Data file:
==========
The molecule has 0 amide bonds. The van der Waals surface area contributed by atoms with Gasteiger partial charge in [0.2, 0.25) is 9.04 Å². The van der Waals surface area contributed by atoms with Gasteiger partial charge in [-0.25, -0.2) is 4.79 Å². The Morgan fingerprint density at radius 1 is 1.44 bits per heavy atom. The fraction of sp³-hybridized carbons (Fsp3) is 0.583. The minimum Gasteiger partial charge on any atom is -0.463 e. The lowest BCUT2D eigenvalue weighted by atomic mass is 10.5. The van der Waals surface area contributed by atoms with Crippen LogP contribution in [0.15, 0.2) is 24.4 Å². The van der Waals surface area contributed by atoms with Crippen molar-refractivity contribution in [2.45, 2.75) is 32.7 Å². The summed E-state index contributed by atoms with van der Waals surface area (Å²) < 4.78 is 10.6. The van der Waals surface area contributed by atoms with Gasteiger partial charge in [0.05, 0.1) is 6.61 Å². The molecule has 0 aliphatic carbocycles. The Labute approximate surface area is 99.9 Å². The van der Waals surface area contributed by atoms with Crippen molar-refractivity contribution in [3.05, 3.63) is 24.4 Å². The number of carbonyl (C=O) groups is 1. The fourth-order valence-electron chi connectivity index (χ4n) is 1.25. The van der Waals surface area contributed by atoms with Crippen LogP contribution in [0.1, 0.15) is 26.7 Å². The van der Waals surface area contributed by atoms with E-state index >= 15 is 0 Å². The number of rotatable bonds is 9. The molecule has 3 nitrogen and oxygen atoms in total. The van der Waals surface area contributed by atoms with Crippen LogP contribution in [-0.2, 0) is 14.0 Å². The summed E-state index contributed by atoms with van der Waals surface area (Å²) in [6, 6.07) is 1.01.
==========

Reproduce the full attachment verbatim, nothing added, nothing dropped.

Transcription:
The molecule has 0 amide bonds. The van der Waals surface area contributed by atoms with Gasteiger partial charge in [0.2, 0.25) is 9.04 Å². The van der Waals surface area contributed by atoms with Gasteiger partial charge in [-0.25, -0.2) is 4.79 Å². The Morgan fingerprint density at radius 1 is 1.44 bits per heavy atom. The fraction of sp³-hybridized carbons (Fsp3) is 0.583. The minimum Gasteiger partial charge on any atom is -0.463 e. The lowest BCUT2D eigenvalue weighted by atomic mass is 10.5. The van der Waals surface area contributed by atoms with Crippen LogP contribution in [0.15, 0.2) is 24.4 Å². The van der Waals surface area contributed by atoms with Crippen molar-refractivity contribution in [2.45, 2.75) is 32.7 Å². The summed E-state index contributed by atoms with van der Waals surface area (Å²) < 4.78 is 10.6. The van der Waals surface area contributed by atoms with Gasteiger partial charge in [0.05, 0.1) is 6.61 Å². The molecule has 0 aliphatic carbocycles. The Labute approximate surface area is 99.9 Å². The van der Waals surface area contributed by atoms with Crippen molar-refractivity contribution in [3.05, 3.63) is 24.4 Å². The number of carbonyl (C=O) groups is 1. The fourth-order valence-electron chi connectivity index (χ4n) is 1.25. The van der Waals surface area contributed by atoms with Crippen LogP contribution in [0.1, 0.15) is 26.7 Å². The van der Waals surface area contributed by atoms with E-state index >= 15 is 0 Å². The number of rotatable bonds is 9. The molecule has 3 nitrogen and oxygen atoms in total. The van der Waals surface area contributed by atoms with Crippen LogP contribution in [-0.2, 0) is 14.0 Å². The summed E-state index contributed by atoms with van der Waals surface area (Å²) in [6, 6.07) is 1.01.